After a brief wait, it was time. We headed for the rapids right before the tide time, but the current was visibly slower. Coda led the way. It was a fun ride. We all went a little sideways and Coda was probably closer to the side wall than I’d prefer but we all made it thru with just a little jockeying. Check out Christian’s drone video as it does a good job of showing the ride.
The area inside Fords Terror is amazing. Great waterfalls and an overall awesome experience. The anchorage is rather deep being in the 90-foot range. We sent Tonia and Christian off in the dinghy, and they set a stern anchor in the mud flats with some finagling and resetting to reach Coda’s stern line. The bugs were not friendly but Christian was quite the trooper! We set a second anchor off the front, and we were set in our 3-boat raft.
Our new boat in the raft was La Vida and their crew was Konrad and Lea from Dallas. La Vida was a charter boat that they picked up in Sitka as part of a group and they broke off for two days to visit Tracy Arm and Fords Terror. We all got together for a delicious potluck dinner.
After dinner we went out and checked the shrimp pot and were pleasantly surprised with a bunch of shrimps. The next day we had multiple hours until the high tide at 1:45pm. Just before coffee we went out and pulled the shrimp pot and got a full load of just about 3 quarts. Enough for snacks, dinner, and leftovers with a to-go baggie for La Vida too. I would say we’re getting better at shrimping, but it was our only real success so probably need more data.
After coffee, we took the dinghies around the area to check out all the waterfalls and the other side of the arm. Steve and Barbara pulled the dinghy up to shore and planned to walk around but that was cut short by a bear that happened to be feeding nearby. The bear took off running and Konrad and Lea got a video of it swimming and running for the hills. Steve made a quick retreat to his dinghy as well!
It was eventually time to head back to the rapids and our 1:45 high-tide appointment. We broke up the raft, pulled in the stern anchor, stowed the dinghies, and motored back to the rapids.
I would have to say that the trip back across the rapids was not easier, and it was actually a little more anxiety-inducing and terrifying. We were the last boat thru after watching La Vida and Coda traverse. La Vida looked to pause in the middle, and we had a little fright that they may end up in the rocks. Coda took it a lot faster and made it with a little side motion. For us, I think we went just when the tide was switching, and we had some swirly action. We also had radio chatter about a boat on the other side that was a little impatient and was going to go so we had additional stress. Luckily, the boat stayed put when they saw us around the corner.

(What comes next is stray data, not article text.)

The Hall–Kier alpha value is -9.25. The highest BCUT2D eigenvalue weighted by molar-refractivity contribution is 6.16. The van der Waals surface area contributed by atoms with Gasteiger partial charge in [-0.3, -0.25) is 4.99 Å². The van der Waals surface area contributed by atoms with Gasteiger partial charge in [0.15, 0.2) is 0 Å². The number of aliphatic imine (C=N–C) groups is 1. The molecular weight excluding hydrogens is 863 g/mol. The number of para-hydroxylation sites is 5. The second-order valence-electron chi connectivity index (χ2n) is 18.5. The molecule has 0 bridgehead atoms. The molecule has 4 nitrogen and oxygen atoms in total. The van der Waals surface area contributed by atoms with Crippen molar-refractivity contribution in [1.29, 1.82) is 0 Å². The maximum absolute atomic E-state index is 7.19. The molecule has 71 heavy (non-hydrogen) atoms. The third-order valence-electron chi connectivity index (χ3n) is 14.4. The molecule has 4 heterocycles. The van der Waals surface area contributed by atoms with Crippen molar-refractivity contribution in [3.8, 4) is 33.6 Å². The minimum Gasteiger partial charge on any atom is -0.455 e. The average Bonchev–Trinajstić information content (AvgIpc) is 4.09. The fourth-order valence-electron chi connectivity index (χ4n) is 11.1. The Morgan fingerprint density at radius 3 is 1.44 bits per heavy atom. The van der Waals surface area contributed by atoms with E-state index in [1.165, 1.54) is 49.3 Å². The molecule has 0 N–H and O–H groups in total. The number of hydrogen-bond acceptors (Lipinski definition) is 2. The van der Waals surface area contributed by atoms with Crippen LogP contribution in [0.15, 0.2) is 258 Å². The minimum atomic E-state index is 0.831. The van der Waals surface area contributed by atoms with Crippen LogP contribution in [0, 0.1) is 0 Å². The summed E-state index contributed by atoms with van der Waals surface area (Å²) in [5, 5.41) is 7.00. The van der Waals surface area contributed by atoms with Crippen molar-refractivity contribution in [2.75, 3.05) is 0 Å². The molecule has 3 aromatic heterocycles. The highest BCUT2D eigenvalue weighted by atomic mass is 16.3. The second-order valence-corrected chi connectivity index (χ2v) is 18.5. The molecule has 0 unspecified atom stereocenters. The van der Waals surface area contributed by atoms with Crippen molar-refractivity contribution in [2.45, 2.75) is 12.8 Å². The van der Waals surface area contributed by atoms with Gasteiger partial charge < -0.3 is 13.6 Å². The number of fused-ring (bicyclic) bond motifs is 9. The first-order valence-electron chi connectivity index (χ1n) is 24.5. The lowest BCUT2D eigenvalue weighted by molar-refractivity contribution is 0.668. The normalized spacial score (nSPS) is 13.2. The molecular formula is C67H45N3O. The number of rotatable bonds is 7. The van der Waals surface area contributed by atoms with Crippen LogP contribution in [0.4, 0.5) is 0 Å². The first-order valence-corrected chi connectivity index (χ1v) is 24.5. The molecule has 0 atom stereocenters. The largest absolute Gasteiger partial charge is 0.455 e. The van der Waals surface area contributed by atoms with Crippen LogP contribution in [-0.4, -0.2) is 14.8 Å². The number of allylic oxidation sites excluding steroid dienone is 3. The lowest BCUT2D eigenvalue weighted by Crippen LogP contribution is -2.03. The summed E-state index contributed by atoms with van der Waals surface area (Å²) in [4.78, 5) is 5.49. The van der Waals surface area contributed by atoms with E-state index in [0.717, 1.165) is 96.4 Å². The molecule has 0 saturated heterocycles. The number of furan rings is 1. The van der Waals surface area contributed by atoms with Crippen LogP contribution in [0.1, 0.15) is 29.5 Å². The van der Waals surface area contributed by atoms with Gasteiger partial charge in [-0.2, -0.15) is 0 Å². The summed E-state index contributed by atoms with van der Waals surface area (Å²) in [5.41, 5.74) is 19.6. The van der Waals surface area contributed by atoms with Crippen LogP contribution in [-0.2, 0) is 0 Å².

Overall, Fords Terror was amazing, and I would highly recommend it even with the 15 minutes of stressful maneuvering it takes to get in and out. Here’s the rest of the photo dump:
Today was primarily a transit day. We wanted to get up closer to Juneau and set ourselves up to see Fords Terror and Tracy Arm before Liz and Christian depart on the 10th.
It took us about eight and a half hours to make the journey. The wind was tolerable for the most part and we had a decent ride across Stephens Passage.
We saw whales multiple times during the voyage and had to stop once because a whale appeared out of nowhere 30 feet in front of the boat. Thankfully Liz called it quickly so we could avoid a collision! Another whale was giving a WWF smackdown show with multiple whacks of its tail in a row. Quite the sight to see!
This was the most popular cove/bay we’ve stayed in so far, likely since there are not many nearby options and it’s a great jumping off point to both Tracy Arm and Fords Terror.
One of the recommendations from locals, in particular a family we passed at Anan Wildlife Observatory, was the Le Conte Glacier. It’s a two-and-a-half-hour excursion straight east from Petersburg. We started to see floating ice or mini bergs in the open water before even starting up the 9-mile arm to the glacier. It was quite the amazing sight to see the glacier at the end!
Once we had our fill of the glacier, we made our way back down the arm, catching another whale glimpse on our way to our next anchorage in Ruth Island Cove.
The trip from Wrangell to Petersburg took us up the Wrangell Narrows. I’m not sure I’ve seen so many aids to navigation (ATON) in my life. It’s a great place to see every ATON in the navigation book. The narrows were pretty straightforward. There was a lot of traffic from smaller boats and we were lucky not to meet the ferry going thru. It traversed after we had docked at Petersburg.